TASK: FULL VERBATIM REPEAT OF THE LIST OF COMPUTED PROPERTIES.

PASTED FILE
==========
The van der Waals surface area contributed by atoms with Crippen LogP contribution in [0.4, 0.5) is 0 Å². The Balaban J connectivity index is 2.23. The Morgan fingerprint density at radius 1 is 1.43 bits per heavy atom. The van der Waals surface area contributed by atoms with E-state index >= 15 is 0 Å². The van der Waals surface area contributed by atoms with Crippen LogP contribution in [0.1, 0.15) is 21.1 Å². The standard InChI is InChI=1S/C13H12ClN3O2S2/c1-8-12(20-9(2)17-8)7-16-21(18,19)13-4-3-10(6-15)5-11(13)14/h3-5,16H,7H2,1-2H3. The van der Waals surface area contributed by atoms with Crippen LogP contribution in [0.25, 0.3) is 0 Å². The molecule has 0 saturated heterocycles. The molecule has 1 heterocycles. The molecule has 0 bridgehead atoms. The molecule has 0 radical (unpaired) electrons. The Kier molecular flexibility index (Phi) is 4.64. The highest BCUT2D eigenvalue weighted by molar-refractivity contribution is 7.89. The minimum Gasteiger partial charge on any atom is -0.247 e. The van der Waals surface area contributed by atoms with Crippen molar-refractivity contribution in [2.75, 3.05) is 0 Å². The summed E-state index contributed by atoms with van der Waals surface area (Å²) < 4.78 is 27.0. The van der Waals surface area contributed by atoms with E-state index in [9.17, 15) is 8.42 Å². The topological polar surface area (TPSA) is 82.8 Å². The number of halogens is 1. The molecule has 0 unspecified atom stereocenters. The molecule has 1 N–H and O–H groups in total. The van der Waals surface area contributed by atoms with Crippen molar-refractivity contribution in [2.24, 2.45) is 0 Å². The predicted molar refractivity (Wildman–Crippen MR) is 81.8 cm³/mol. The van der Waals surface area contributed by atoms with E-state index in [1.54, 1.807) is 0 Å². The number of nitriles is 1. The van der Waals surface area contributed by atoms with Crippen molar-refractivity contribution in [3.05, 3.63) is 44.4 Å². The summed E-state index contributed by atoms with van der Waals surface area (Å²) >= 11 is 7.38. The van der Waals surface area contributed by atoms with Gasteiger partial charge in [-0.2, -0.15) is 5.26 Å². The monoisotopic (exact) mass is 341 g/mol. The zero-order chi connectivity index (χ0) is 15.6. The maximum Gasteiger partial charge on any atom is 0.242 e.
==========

The van der Waals surface area contributed by atoms with Crippen LogP contribution in [0.4, 0.5) is 0 Å². The Balaban J connectivity index is 2.23. The Morgan fingerprint density at radius 1 is 1.43 bits per heavy atom. The van der Waals surface area contributed by atoms with E-state index >= 15 is 0 Å². The van der Waals surface area contributed by atoms with Crippen LogP contribution in [0.1, 0.15) is 21.1 Å². The standard InChI is InChI=1S/C13H12ClN3O2S2/c1-8-12(20-9(2)17-8)7-16-21(18,19)13-4-3-10(6-15)5-11(13)14/h3-5,16H,7H2,1-2H3. The van der Waals surface area contributed by atoms with Crippen LogP contribution in [0.25, 0.3) is 0 Å². The molecule has 0 saturated heterocycles. The molecule has 1 heterocycles. The molecule has 0 bridgehead atoms. The molecule has 0 radical (unpaired) electrons. The Kier molecular flexibility index (Phi) is 4.64. The highest BCUT2D eigenvalue weighted by molar-refractivity contribution is 7.89. The minimum Gasteiger partial charge on any atom is -0.247 e. The van der Waals surface area contributed by atoms with Crippen molar-refractivity contribution in [2.75, 3.05) is 0 Å². The summed E-state index contributed by atoms with van der Waals surface area (Å²) < 4.78 is 27.0. The van der Waals surface area contributed by atoms with E-state index in [9.17, 15) is 8.42 Å². The topological polar surface area (TPSA) is 82.8 Å². The number of halogens is 1. The molecule has 0 unspecified atom stereocenters. The molecule has 1 N–H and O–H groups in total. The van der Waals surface area contributed by atoms with Crippen molar-refractivity contribution in [2.24, 2.45) is 0 Å². The predicted molar refractivity (Wildman–Crippen MR) is 81.8 cm³/mol. The van der Waals surface area contributed by atoms with E-state index in [1.54, 1.807) is 0 Å². The number of nitriles is 1. The van der Waals surface area contributed by atoms with Crippen molar-refractivity contribution in [3.05, 3.63) is 44.4 Å². The summed E-state index contributed by atoms with van der Waals surface area (Å²) >= 11 is 7.38. The van der Waals surface area contributed by atoms with Gasteiger partial charge in [-0.2, -0.15) is 5.26 Å². The monoisotopic (exact) mass is 341 g/mol. The zero-order chi connectivity index (χ0) is 15.6. The maximum Gasteiger partial charge on any atom is 0.242 e.